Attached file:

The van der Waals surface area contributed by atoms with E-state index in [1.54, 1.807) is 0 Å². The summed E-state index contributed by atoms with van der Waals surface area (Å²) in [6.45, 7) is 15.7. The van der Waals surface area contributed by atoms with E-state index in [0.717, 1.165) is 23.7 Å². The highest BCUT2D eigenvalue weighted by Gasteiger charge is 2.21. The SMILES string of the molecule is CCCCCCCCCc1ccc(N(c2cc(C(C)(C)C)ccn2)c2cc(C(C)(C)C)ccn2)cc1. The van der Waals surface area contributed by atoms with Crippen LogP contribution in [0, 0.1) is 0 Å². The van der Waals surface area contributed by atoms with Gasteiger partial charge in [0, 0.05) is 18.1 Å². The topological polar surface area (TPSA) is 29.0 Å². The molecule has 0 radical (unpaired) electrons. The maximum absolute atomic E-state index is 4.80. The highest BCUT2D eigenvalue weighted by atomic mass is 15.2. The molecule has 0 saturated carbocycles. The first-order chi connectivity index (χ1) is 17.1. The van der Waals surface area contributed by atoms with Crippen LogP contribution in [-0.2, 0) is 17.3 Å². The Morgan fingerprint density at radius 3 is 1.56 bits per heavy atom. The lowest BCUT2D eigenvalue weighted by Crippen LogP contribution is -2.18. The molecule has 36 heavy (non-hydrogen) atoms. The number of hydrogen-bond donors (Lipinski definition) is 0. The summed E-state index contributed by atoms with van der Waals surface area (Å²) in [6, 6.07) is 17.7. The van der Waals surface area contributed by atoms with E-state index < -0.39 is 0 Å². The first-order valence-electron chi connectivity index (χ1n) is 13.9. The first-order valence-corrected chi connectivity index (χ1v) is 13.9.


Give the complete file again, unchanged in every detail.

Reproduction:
The van der Waals surface area contributed by atoms with E-state index in [1.54, 1.807) is 0 Å². The summed E-state index contributed by atoms with van der Waals surface area (Å²) in [6.45, 7) is 15.7. The van der Waals surface area contributed by atoms with E-state index in [0.717, 1.165) is 23.7 Å². The highest BCUT2D eigenvalue weighted by Gasteiger charge is 2.21. The SMILES string of the molecule is CCCCCCCCCc1ccc(N(c2cc(C(C)(C)C)ccn2)c2cc(C(C)(C)C)ccn2)cc1. The van der Waals surface area contributed by atoms with Crippen LogP contribution in [0, 0.1) is 0 Å². The van der Waals surface area contributed by atoms with Gasteiger partial charge in [0, 0.05) is 18.1 Å². The topological polar surface area (TPSA) is 29.0 Å². The molecule has 0 radical (unpaired) electrons. The maximum absolute atomic E-state index is 4.80. The highest BCUT2D eigenvalue weighted by atomic mass is 15.2. The molecule has 0 saturated carbocycles. The first-order chi connectivity index (χ1) is 17.1. The van der Waals surface area contributed by atoms with Crippen LogP contribution in [-0.2, 0) is 17.3 Å². The Morgan fingerprint density at radius 3 is 1.56 bits per heavy atom. The lowest BCUT2D eigenvalue weighted by Crippen LogP contribution is -2.18. The molecule has 36 heavy (non-hydrogen) atoms. The number of hydrogen-bond donors (Lipinski definition) is 0. The summed E-state index contributed by atoms with van der Waals surface area (Å²) in [6, 6.07) is 17.7. The van der Waals surface area contributed by atoms with E-state index < -0.39 is 0 Å². The first-order valence-electron chi connectivity index (χ1n) is 13.9. The first-order valence-corrected chi connectivity index (χ1v) is 13.9.